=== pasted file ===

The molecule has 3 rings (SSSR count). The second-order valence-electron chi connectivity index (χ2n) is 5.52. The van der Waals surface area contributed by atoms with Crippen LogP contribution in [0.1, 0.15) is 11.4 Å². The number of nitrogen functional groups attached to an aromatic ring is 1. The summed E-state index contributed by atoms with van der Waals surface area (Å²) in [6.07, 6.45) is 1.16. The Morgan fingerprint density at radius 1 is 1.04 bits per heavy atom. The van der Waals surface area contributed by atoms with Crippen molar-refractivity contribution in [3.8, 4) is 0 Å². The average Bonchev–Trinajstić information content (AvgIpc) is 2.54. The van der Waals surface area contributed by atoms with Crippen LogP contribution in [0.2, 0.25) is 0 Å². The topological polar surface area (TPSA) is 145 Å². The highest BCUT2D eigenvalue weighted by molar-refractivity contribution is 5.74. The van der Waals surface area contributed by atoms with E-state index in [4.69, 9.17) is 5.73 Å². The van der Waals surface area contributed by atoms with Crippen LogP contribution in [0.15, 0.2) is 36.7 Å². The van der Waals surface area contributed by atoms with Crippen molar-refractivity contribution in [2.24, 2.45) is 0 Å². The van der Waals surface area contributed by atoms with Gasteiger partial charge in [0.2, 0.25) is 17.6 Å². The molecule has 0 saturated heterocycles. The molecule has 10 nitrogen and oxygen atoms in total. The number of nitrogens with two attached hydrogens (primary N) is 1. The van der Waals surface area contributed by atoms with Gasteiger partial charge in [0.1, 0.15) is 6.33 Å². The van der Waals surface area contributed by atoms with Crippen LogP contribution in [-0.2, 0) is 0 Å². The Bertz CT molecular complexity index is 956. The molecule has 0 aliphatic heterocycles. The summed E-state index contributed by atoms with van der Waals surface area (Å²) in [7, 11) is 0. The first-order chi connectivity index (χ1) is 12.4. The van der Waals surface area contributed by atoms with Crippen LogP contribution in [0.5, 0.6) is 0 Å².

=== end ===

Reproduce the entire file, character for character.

The molecule has 3 rings (SSSR count). The second-order valence-electron chi connectivity index (χ2n) is 5.52. The van der Waals surface area contributed by atoms with Crippen LogP contribution in [0.1, 0.15) is 11.4 Å². The number of nitrogen functional groups attached to an aromatic ring is 1. The summed E-state index contributed by atoms with van der Waals surface area (Å²) in [6.07, 6.45) is 1.16. The Morgan fingerprint density at radius 1 is 1.04 bits per heavy atom. The van der Waals surface area contributed by atoms with Crippen molar-refractivity contribution in [3.8, 4) is 0 Å². The average Bonchev–Trinajstić information content (AvgIpc) is 2.54. The van der Waals surface area contributed by atoms with Crippen LogP contribution in [0.2, 0.25) is 0 Å². The topological polar surface area (TPSA) is 145 Å². The highest BCUT2D eigenvalue weighted by molar-refractivity contribution is 5.74. The van der Waals surface area contributed by atoms with E-state index in [4.69, 9.17) is 5.73 Å². The van der Waals surface area contributed by atoms with Crippen LogP contribution in [0.15, 0.2) is 36.7 Å². The van der Waals surface area contributed by atoms with Crippen molar-refractivity contribution in [2.24, 2.45) is 0 Å². The van der Waals surface area contributed by atoms with Gasteiger partial charge in [0.2, 0.25) is 17.6 Å². The molecule has 0 saturated heterocycles. The molecule has 10 nitrogen and oxygen atoms in total. The number of nitrogens with two attached hydrogens (primary N) is 1. The van der Waals surface area contributed by atoms with Gasteiger partial charge in [0.1, 0.15) is 6.33 Å². The van der Waals surface area contributed by atoms with Crippen LogP contribution in [-0.2, 0) is 0 Å². The Bertz CT molecular complexity index is 956. The molecule has 0 aliphatic heterocycles. The summed E-state index contributed by atoms with van der Waals surface area (Å²) in [7, 11) is 0. The first-order chi connectivity index (χ1) is 12.4. The van der Waals surface area contributed by atoms with Crippen LogP contribution in [0.5, 0.6) is 0 Å².